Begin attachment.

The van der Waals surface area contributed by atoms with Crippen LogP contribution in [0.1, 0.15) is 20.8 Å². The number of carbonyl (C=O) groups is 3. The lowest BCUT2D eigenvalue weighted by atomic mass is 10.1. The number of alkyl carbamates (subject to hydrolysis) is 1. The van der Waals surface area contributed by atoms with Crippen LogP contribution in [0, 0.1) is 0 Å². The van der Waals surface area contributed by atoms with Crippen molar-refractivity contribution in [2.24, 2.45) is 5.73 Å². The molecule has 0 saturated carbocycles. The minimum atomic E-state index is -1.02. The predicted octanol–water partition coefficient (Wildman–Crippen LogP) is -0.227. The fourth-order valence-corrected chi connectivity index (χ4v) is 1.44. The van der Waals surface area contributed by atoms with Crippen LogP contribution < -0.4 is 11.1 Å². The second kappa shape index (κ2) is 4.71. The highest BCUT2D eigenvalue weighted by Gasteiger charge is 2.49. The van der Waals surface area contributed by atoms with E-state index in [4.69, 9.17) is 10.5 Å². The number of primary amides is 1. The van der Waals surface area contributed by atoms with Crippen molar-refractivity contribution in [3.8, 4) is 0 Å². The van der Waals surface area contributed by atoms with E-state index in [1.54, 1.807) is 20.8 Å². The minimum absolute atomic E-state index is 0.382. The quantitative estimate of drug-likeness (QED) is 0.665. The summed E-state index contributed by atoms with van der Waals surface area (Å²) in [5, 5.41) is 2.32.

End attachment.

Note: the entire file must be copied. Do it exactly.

The van der Waals surface area contributed by atoms with Crippen LogP contribution in [0.1, 0.15) is 20.8 Å². The number of carbonyl (C=O) groups is 3. The lowest BCUT2D eigenvalue weighted by atomic mass is 10.1. The number of alkyl carbamates (subject to hydrolysis) is 1. The van der Waals surface area contributed by atoms with Crippen LogP contribution in [0, 0.1) is 0 Å². The van der Waals surface area contributed by atoms with Crippen molar-refractivity contribution in [2.24, 2.45) is 5.73 Å². The molecule has 0 saturated carbocycles. The minimum atomic E-state index is -1.02. The predicted octanol–water partition coefficient (Wildman–Crippen LogP) is -0.227. The fourth-order valence-corrected chi connectivity index (χ4v) is 1.44. The van der Waals surface area contributed by atoms with Crippen LogP contribution < -0.4 is 11.1 Å². The second kappa shape index (κ2) is 4.71. The highest BCUT2D eigenvalue weighted by Gasteiger charge is 2.49. The van der Waals surface area contributed by atoms with E-state index in [4.69, 9.17) is 10.5 Å². The number of primary amides is 1. The van der Waals surface area contributed by atoms with Crippen molar-refractivity contribution in [3.8, 4) is 0 Å². The van der Waals surface area contributed by atoms with E-state index in [1.54, 1.807) is 20.8 Å². The minimum absolute atomic E-state index is 0.382. The quantitative estimate of drug-likeness (QED) is 0.665. The summed E-state index contributed by atoms with van der Waals surface area (Å²) in [5, 5.41) is 2.32.